In 1967, psychiatrists Thomas Holmes and Richard Rahe examined the medical records of over 5,000 medical patients as a way to determine whether stressful events might cause illnesses. Patients were asked to tally a list of 43 life events based on a relative score; a positive correlation of 0.118 was found between their life events and their illnesses and the results were published as the widely-cited Social Readjustment Rating Scale (SRRS) (Holmes & Rahe, 1967). Of 43 items reviewed, it was found that research participants rated death of a spouse, divorce and marital separation as the three most stressful life events (where death of a spouse rated a ‘100’ score, divorce a ‘73’ and marital separation a ‘65’). Scores of 300 or more in a year were correlated with later illness. The clustering together of death, divorce and separation at the top of the scale suggests that the intensity and experience of grief is similar. Heartbreak, it seems, is the world’s biggest cause of stress.

The SRRS holds that death of a spouse is the most stressful life event a person can undergo, yet an exploratory study into whether the SRRS can be used as a predictor of suicide risk found that marital separation is the number one life stressor that predicts suicidal behaviour (Blasco-Fontecilla et al., 2012). The authors found that undesirable life events such as a “change in the frequency of arguments, personal injury or illness and marital separation characterized suicide attempers better than non-suicide attempters (p. 23).” They also noted that the pernicious effect of marital problems may be even more important in males than females. They commented that bereaved elderly men had more than three times the risk of suicide compared to their married counterparts and that bereavement for elderly women was not related to an excess risk.

Thirty years after the SRRS was first published, Scully, Tosi and Banning (2000) revisited it to see if it is still relevant in a much changed North America. Despite criticism over the years about the nature of events included in the SRRS, Hock (cited in Scully et al.’s paper) identified 138 research papers that included the SRRS citation in a single year, making it the most widely cited stress measurement instrument. Scully et al. report that, on balance, the SRRS is still a robust instrument for identifying the potential for stress-related health outcomes.


The tasks of grief

Worden (2009) identifies the four tasks that a mourning man or woman has to manage: 1) to accept the reality of the loss; 2) to process the pain of grief; 3) to adjust to a world without the deceased; and 4) to find an enduring connection with the deceased in the midst of embarking on a new life. These are equally the tasks that the separated and divorced must manage. Worden even defines ‘mourning’ as, “the process that occurs after a loss” and grief as, “the personal experience of the loss (p. 37). Thus it could be argued that he wordlessly acknowledges that grief and mourning are not the sole preserve of the bereaved. Indeed, he explicitly says so: “Grief is a term that can be applied to other [non-death] losses (p. 17).”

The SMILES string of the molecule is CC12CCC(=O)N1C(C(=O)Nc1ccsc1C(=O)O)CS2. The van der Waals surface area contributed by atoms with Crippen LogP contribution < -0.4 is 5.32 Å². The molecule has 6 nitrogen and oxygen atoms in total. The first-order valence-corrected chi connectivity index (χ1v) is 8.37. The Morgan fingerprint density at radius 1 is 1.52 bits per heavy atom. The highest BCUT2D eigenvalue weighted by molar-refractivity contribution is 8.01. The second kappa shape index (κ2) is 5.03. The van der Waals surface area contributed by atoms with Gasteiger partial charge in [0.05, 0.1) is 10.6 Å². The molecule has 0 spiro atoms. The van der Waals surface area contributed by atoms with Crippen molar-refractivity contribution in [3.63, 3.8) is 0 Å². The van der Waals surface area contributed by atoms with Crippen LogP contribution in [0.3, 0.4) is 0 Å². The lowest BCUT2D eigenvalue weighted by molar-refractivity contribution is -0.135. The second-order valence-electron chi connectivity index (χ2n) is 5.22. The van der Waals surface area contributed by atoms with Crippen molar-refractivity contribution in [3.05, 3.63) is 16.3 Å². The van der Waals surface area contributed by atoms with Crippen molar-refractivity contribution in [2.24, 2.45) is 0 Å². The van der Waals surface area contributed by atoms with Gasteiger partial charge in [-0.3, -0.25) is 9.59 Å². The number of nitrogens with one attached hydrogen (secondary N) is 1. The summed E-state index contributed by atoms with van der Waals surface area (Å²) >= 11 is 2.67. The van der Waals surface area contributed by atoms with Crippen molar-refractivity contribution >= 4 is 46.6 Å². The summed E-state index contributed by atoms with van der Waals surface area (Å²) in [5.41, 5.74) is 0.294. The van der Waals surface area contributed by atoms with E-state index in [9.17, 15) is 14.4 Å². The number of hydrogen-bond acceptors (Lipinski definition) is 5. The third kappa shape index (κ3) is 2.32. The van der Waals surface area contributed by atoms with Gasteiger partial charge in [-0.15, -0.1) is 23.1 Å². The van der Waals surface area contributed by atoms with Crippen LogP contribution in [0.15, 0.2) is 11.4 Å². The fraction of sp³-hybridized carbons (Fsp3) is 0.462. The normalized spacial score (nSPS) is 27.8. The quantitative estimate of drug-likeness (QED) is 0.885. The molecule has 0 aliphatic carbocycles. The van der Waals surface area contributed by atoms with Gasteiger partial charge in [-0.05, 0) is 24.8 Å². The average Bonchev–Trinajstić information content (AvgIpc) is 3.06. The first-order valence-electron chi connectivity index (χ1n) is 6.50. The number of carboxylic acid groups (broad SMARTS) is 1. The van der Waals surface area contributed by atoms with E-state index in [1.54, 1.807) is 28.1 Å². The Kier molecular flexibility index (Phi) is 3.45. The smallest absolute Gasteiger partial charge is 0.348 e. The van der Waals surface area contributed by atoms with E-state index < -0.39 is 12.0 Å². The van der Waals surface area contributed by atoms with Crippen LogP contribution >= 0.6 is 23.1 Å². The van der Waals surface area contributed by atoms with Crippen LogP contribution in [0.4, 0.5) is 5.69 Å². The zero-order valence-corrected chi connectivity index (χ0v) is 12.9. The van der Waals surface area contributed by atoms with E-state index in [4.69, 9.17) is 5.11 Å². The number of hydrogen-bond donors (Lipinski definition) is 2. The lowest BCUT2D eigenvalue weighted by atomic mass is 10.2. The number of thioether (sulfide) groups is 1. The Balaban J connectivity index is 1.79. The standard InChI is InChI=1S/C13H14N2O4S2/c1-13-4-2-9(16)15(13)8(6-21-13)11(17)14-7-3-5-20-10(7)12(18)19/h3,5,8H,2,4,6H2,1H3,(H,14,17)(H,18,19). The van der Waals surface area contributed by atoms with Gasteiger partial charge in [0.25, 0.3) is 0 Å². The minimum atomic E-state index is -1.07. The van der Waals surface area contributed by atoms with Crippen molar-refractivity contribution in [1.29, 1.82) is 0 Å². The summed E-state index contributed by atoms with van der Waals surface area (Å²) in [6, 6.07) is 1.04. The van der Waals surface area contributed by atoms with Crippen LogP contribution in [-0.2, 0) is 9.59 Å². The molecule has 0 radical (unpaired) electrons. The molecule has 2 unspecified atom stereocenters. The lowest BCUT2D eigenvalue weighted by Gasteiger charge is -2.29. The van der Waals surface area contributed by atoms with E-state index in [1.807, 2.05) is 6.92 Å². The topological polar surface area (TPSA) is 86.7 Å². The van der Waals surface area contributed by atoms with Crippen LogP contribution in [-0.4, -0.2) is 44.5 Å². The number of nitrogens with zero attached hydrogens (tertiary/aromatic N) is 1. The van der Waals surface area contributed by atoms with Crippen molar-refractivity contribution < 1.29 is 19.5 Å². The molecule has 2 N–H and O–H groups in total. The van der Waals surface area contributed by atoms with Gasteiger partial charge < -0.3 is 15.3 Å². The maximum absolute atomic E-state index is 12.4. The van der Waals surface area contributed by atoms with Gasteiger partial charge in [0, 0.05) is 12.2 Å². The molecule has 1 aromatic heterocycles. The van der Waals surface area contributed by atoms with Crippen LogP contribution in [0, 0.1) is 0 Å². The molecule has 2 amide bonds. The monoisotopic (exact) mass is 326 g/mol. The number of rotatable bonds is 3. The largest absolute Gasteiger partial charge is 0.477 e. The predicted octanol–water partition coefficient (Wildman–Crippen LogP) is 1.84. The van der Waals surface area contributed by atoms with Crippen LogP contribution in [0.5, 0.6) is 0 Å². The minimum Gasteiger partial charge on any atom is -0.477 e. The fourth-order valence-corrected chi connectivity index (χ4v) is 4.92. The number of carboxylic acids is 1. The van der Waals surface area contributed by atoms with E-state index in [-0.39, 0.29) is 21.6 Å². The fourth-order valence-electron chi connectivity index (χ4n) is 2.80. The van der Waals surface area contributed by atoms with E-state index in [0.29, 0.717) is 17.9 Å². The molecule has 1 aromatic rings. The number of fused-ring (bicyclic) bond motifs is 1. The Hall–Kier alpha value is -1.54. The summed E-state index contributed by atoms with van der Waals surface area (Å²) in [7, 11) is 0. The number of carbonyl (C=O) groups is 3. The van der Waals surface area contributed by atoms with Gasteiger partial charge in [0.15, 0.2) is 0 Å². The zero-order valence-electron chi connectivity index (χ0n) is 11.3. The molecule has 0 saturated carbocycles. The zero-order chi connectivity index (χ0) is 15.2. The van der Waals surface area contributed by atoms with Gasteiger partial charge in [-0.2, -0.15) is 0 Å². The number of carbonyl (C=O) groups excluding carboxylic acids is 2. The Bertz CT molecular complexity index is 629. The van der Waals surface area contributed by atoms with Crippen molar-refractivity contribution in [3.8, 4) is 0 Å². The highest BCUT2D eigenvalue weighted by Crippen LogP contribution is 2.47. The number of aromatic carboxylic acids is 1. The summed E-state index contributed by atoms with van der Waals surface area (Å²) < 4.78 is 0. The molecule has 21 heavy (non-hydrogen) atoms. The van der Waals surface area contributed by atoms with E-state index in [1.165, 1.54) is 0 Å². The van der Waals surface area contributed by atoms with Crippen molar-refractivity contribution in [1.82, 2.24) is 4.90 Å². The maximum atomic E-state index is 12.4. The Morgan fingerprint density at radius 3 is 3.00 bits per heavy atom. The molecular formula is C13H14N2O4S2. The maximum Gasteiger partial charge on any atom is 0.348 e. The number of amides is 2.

After a brief discussion on the differences between phases and his preferred term tasks, (Worden sees phases as somewhat passive whereas tasks he sees as more action-oriented, something that the mourner can take action upon and do something about, to or with), Worden goes into more depth. Task one, to accept the reality of the loss, is seen by him thus:

The first task of grieving is to come full face with the reality that… the person is gone and will not return” (p.39).

This applies equally, this author argues, with loss through divorce or separation.

On the second task, of processing the pain of grief, Worden has this to say:

Not everyone experiences the same intensity of pain or feels it in the same way, but it is nearly impossible to lose someone to whom you have been deeply attached without experiencing some level of pain (p. 44).

One of the aims of grief counseling is to help people through this difficult second task so they don’t carry the pain with them throughout their lives (p. 45).

Of the third task, adjusting to a world without the deceased, he writes:

Death can shatter the core of one’s life purposes and it is important to discover and invent new meaning in the face of loss (p. 47).

(Halford & Sweeper, 2013) argue that it is not only death that can shatter one’s life purposes, but so too marital breakdown. Hill and Turiano (2014) argue that greater purpose in life can predict greater longevity in adulthood. Worden, in citing Attig (1996), comments:

The internal task for the mourner is to address the questions “Who am I now?” “How am I different from loving him/her?” (p. 48).

Finally, of the fourth task of mourning, to find an enduring connection with the deceased in the midst of embarking on a new life, Worden has this to say:

The counselor’s task then becomes not to help the bereaved give up their relationship with the deceased, but to help them find an appropriate place for the dead in their emotional lives—a place that will enable them to go on living effectively in the world (p. 51).